Skin Iteration- Fabric
After presenting a series of grid shell explorations in the past weeks, Studio 14 shifted the investigation to the skin of the shell. Among some of the considerations taken in the design phase of the paneling system were aesthetics, deformation, material performance, solar radiation, wind filtration, and cost/labor projections.
A main objective to be achieved was to provide a skin system that would enhance the geometry of the grid. Responding to this need to empower the grid we decided to protrude the squares to the exterior as to create a second layer that is both, cohesive and responsive to the structure. The purity of the design as we further explored, also allowed for a more complex topography to be added to the surface without changing the dimensions and parameters initially set. The proposed skin will result in a diamond shape panel that alternates between solid and void and that will gradually change in height along its curvature.
The openness of the proposed skin present numerous advantages on the performance of the grid. First, the size of the openings and the intended transparency of the material will allow for daylight and wind to be filtered through it. Also, the vertical nature of the panels will provide a light control most of the day and will additionally enhance the experience with the play of shadows.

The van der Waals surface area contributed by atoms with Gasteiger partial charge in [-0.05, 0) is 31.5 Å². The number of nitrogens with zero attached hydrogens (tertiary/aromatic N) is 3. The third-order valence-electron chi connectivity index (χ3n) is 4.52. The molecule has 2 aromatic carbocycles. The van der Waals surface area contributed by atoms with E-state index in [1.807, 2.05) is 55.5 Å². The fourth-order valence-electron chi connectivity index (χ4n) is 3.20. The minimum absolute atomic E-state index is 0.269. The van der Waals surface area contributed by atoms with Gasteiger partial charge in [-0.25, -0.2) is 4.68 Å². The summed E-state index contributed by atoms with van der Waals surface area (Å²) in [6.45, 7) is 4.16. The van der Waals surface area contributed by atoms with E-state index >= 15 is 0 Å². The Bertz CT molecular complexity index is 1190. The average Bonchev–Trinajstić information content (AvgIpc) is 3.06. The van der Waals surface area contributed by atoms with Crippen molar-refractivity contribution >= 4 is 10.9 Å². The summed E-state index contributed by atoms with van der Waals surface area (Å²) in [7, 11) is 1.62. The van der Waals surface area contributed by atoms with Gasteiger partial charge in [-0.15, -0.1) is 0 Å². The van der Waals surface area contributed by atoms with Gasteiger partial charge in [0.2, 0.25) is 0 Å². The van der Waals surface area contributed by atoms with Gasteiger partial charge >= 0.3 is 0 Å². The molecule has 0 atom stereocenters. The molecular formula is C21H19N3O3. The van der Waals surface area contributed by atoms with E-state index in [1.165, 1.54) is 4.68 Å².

While the design of the panel system is the main determinant of its performance, we know choosing the appropriate material becomes crucial for its ultimate success. Among some of the materials being considered because of their inherent elastic qualities, are various types of fabric such as Vinyl Tarps, PVC Tarps, Polystyrene Spandex and Polyethylene Tarpaulin. These fabrics have additional advantages of being low cost, light weight and flexible enough to form and fit more complex shapes. We are continuing our search for a material that is both cost effective, as well as adaptable to the needs of the project.
Using parametric software we will then explore the projected stress taken on each cellular panel along the different curvatures of the grid. This further exploration will contribute to an understanding of how the skin is currently performing under our given parameters and will allow us to adjust the design to improve its performance.